Evernote CEO Phil Libin said today that he doesn’t spend a lot of time thinking about competition, but he admits that there has been one “age-old rivalry” — with pen-and-paper. Hearing about people who still take notes on paper is “infuriating,” Libin said, in part because he still does it himself.
“This is a fight that many people in the technology space have been fighting,” Libin said. Today, however, “we are announcing a cease-fire.”
Specifically, Libin, who was speaking at the Evernote Trunk Conference (where he also announced Evernote Business), brought Arrigo Berni, CEO of notebook company Moleskine, on-stage with him to announce a partnership on something called the Evernote Smart Notebook. The idea is to bridge the digital and analog worlds, allowing you to take notes physically, then import those notes into Evernote.
So the smart notebook uses specially formatted paper that allows it to work with Evernote. In the new version of the Evernote iPhone app, you can take photos of pages from the Moleskine notebook, and then they’re browsable and even searchable in the app. The notebook also comes with special stickers, which tell the app the notebook (the virtual kind) where each page should be saved.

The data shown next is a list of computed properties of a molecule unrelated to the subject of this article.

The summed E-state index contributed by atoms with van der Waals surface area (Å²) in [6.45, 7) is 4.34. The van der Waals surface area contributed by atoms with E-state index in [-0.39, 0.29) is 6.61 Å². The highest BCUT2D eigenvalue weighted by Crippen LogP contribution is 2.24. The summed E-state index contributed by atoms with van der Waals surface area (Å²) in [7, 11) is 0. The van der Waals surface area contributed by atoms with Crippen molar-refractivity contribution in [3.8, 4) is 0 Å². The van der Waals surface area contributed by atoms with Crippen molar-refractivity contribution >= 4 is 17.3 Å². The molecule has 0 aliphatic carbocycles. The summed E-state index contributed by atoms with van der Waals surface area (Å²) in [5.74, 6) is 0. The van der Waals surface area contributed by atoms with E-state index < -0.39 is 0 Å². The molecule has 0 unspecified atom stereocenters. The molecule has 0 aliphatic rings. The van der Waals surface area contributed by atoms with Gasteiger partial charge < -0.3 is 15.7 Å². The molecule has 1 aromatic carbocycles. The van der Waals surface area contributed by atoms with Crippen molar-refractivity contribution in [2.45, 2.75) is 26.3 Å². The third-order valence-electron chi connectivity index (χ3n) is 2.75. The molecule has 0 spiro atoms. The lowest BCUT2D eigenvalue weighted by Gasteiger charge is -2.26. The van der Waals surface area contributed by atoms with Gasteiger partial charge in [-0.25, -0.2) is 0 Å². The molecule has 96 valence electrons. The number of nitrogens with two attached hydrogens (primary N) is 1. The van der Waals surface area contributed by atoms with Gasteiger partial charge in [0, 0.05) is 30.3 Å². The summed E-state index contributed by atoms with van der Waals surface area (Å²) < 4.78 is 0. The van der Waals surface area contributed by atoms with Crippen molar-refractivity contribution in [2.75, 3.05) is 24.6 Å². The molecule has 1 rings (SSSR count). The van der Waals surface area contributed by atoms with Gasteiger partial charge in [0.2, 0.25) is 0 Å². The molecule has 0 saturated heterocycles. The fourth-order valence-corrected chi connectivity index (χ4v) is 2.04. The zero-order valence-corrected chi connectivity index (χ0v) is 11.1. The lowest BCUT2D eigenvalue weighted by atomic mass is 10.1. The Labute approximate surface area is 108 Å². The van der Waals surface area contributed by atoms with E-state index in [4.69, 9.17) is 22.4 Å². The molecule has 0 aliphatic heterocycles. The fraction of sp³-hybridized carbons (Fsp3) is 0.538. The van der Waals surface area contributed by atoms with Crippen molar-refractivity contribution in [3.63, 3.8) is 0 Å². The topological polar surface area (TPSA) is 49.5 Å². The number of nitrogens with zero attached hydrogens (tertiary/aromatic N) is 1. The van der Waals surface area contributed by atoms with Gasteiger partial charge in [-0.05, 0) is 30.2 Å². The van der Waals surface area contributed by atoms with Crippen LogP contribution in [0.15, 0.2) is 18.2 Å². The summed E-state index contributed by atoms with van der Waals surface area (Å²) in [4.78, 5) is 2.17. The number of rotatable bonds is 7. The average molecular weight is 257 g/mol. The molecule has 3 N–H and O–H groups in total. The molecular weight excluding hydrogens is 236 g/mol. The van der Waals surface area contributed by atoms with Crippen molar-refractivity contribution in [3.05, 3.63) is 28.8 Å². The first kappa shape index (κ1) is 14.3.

Berni noted that the collaboration makes sense, in part, because Moleskine’s customers are often very digitally savvy. For example, in a survey, 60 percent of Moleskine customers said they also use a digital device to take notes. He also pointed to the “What’s in Your Bag?” Flickr group, where users, yes, post photos of what’s in their, and where Berni said it’s common to see bags that hold both Moleskine notebooks and iPhones or tablets.
Libin said they’ve been testing out notebooks in the Evernote office for the past couple of weeks, and they’ve encountered one problem — the notebooks are so pretty that you don’t want to write in them. His solution? “Order two.”
Evernote handed out free smart notebooks (the very first production copies, apparently) to all the attendees at the Trunk Conference. If the notebook can actually deal with my terrible, terrible handwriting, then I’m pretty sure I’m going to be hooked. You can preorder your own notebook here. The pricing will be $24.95 for a pocket notebook and $29.95 for a large notebook.